Herpes simplex virus type-1 (HSV-1) initially infects mucoepithelial tissues of the orofacial region, the eye and to a lesser extent the genitalia. We report here on dLAT1.5, a mutant with LAT nucleotides 76 to 1667 deleted. The latent cell population comprises primary-order neurons infected directly from peripheral tissues and cells infected following further virus spread within the ganglion. Cell survival was reduced minimally after repression of high multiplicity HSV type 1 (HSV-1) infection of human fibroblast cells with (E)-5-(2-bromovinyl)-2′-deoxyuridine in combination with human leukocyte interferon (IFN-alpha). For comparative purposes, latent infections were quantified by (i) quantitative PCR on DNA extracted from whole ganglia, (ii) the number of latency-associated transcript (LAT) promoter-positive neurons, using KOS and 17syn+ LAT promoter-beta-galactosidase reporter mutants, and (iii) contextual analysis of DNA. The factor-binding properties of each LP1 CRE element distinguish them from each other and from a highly related canonical CRE binding site and the TPA response element (TRE). Taken together, these data indicate that the regulation of expression and processing of LAT RNA within the mouse is highly cell-type specific and occurs in the absence of other viral cis- and trans-acting factors.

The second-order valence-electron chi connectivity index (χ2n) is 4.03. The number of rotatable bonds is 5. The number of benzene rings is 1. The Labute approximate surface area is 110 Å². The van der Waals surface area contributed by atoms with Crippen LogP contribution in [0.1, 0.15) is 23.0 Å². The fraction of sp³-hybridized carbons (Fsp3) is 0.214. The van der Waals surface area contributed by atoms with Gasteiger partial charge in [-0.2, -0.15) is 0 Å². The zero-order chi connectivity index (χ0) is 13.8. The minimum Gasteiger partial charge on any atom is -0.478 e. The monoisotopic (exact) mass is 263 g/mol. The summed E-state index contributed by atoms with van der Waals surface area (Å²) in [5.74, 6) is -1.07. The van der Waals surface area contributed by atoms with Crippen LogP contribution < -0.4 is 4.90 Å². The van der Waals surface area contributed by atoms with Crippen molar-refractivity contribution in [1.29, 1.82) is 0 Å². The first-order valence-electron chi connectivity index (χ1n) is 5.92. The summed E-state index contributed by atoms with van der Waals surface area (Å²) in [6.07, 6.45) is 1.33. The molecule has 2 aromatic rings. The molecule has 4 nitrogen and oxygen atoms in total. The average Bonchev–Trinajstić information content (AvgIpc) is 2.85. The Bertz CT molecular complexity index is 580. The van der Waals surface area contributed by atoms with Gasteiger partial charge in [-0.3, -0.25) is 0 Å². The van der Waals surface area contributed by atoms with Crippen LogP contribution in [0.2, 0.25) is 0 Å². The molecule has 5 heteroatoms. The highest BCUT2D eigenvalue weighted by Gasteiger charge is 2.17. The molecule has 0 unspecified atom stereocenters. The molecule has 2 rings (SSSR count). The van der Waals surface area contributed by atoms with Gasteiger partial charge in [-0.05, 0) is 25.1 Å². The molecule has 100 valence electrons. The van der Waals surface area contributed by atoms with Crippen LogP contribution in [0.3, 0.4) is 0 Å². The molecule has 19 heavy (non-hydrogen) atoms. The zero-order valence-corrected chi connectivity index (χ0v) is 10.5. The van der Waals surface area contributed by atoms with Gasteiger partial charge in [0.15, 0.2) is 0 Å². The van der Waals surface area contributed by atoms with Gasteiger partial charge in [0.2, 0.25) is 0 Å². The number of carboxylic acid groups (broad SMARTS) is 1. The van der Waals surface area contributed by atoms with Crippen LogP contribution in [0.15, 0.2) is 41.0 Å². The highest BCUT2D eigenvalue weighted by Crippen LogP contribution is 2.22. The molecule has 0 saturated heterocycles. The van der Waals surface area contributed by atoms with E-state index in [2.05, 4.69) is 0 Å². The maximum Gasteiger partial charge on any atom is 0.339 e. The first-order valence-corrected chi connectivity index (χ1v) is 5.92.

LP1 CRE-2 is more unusual in that it shares more features of a canonical CRE site than a TRE with two notable exceptions: it does not bind CREB-1 very well and it binds CREB-2 better than the canonical CRE. There is evidence suggesting that certain HSV-1 miRNAs can repress the expression of important HSV-1 activators of lytic gene expression (7, 9). In addition, we have demonstrated the two HSV-1 LP1 CRE sites to be unique with respect to their ability to bind neuronal AP1-related factors that are regulated by cAMP. These studies suggest that both factor binding and activation of bound factors may be involved in cAMP regulation of HSV-1 LP1 through the CRE elements, and indicate the necessity of investigating the expression and posttranslational modification of a variety of ATF/CREB and AP-1 factors during latency and reactivation.